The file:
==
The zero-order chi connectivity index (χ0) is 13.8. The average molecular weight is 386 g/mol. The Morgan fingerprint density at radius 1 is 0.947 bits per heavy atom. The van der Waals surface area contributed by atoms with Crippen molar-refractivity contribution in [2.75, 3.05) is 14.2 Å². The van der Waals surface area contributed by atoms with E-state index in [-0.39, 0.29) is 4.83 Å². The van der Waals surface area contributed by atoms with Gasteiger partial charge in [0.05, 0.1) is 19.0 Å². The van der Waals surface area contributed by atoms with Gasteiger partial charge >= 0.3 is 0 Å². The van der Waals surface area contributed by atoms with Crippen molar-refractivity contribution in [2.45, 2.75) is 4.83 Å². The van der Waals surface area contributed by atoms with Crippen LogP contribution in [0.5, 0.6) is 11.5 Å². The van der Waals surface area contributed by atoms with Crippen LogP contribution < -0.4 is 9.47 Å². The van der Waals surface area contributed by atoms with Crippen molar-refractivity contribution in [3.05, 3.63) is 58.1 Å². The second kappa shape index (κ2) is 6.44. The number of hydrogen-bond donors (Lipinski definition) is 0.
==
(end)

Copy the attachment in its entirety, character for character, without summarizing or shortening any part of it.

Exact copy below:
The zero-order chi connectivity index (χ0) is 13.8. The average molecular weight is 386 g/mol. The Morgan fingerprint density at radius 1 is 0.947 bits per heavy atom. The van der Waals surface area contributed by atoms with Crippen molar-refractivity contribution in [2.75, 3.05) is 14.2 Å². The van der Waals surface area contributed by atoms with E-state index in [-0.39, 0.29) is 4.83 Å². The van der Waals surface area contributed by atoms with Gasteiger partial charge in [0.05, 0.1) is 19.0 Å². The van der Waals surface area contributed by atoms with Gasteiger partial charge >= 0.3 is 0 Å². The van der Waals surface area contributed by atoms with Crippen molar-refractivity contribution in [2.45, 2.75) is 4.83 Å². The van der Waals surface area contributed by atoms with Crippen LogP contribution in [0.5, 0.6) is 11.5 Å². The van der Waals surface area contributed by atoms with Crippen LogP contribution < -0.4 is 9.47 Å². The van der Waals surface area contributed by atoms with Crippen molar-refractivity contribution in [3.05, 3.63) is 58.1 Å². The second kappa shape index (κ2) is 6.44. The number of hydrogen-bond donors (Lipinski definition) is 0.